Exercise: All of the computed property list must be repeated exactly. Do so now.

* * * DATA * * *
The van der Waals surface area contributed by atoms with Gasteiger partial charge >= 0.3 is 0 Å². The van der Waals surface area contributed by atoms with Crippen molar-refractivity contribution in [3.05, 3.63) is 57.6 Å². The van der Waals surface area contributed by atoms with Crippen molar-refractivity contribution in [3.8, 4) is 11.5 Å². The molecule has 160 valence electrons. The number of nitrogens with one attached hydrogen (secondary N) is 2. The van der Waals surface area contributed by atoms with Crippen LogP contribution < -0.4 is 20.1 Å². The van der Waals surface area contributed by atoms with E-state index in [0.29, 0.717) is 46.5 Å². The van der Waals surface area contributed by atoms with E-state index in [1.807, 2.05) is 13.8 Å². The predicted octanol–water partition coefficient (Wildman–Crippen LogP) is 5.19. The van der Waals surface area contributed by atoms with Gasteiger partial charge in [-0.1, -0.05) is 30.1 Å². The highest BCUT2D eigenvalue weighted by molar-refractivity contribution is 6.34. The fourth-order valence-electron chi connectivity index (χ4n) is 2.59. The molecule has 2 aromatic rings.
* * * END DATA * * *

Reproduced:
The van der Waals surface area contributed by atoms with Gasteiger partial charge >= 0.3 is 0 Å². The van der Waals surface area contributed by atoms with Crippen molar-refractivity contribution in [3.05, 3.63) is 57.6 Å². The van der Waals surface area contributed by atoms with Crippen molar-refractivity contribution in [3.8, 4) is 11.5 Å². The molecule has 160 valence electrons. The number of nitrogens with one attached hydrogen (secondary N) is 2. The van der Waals surface area contributed by atoms with Crippen LogP contribution < -0.4 is 20.1 Å². The van der Waals surface area contributed by atoms with E-state index in [0.29, 0.717) is 46.5 Å². The van der Waals surface area contributed by atoms with E-state index in [1.807, 2.05) is 13.8 Å². The predicted octanol–water partition coefficient (Wildman–Crippen LogP) is 5.19. The van der Waals surface area contributed by atoms with Gasteiger partial charge in [-0.1, -0.05) is 30.1 Å². The highest BCUT2D eigenvalue weighted by molar-refractivity contribution is 6.34. The fourth-order valence-electron chi connectivity index (χ4n) is 2.59. The molecule has 2 aromatic rings.